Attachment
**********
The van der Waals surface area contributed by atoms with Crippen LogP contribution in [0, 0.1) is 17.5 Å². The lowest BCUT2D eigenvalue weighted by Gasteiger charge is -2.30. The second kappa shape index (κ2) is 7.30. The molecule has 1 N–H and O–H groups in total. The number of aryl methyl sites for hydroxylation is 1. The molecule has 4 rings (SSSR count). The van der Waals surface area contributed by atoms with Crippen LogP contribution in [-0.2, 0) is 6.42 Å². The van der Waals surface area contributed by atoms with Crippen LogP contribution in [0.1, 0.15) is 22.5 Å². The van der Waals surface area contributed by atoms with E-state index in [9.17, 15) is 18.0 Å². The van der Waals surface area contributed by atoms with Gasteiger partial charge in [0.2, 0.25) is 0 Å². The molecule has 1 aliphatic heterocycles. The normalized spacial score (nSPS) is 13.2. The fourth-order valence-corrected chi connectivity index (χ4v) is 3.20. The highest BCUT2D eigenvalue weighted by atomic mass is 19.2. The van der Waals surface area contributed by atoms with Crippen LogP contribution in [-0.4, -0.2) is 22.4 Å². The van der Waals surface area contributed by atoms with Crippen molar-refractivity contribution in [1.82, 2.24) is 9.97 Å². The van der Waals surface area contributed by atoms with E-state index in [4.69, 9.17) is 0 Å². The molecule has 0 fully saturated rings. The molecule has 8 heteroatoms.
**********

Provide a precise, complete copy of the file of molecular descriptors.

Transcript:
The van der Waals surface area contributed by atoms with Crippen LogP contribution in [0, 0.1) is 17.5 Å². The lowest BCUT2D eigenvalue weighted by Gasteiger charge is -2.30. The second kappa shape index (κ2) is 7.30. The molecule has 1 N–H and O–H groups in total. The number of aryl methyl sites for hydroxylation is 1. The molecule has 4 rings (SSSR count). The van der Waals surface area contributed by atoms with Crippen LogP contribution in [-0.2, 0) is 6.42 Å². The van der Waals surface area contributed by atoms with Crippen LogP contribution in [0.1, 0.15) is 22.5 Å². The van der Waals surface area contributed by atoms with E-state index in [9.17, 15) is 18.0 Å². The van der Waals surface area contributed by atoms with Gasteiger partial charge in [0.2, 0.25) is 0 Å². The molecule has 1 aliphatic heterocycles. The normalized spacial score (nSPS) is 13.2. The fourth-order valence-corrected chi connectivity index (χ4v) is 3.20. The highest BCUT2D eigenvalue weighted by atomic mass is 19.2. The van der Waals surface area contributed by atoms with Crippen LogP contribution in [-0.4, -0.2) is 22.4 Å². The van der Waals surface area contributed by atoms with Crippen molar-refractivity contribution in [1.82, 2.24) is 9.97 Å². The van der Waals surface area contributed by atoms with E-state index in [4.69, 9.17) is 0 Å². The molecule has 0 fully saturated rings. The molecule has 8 heteroatoms.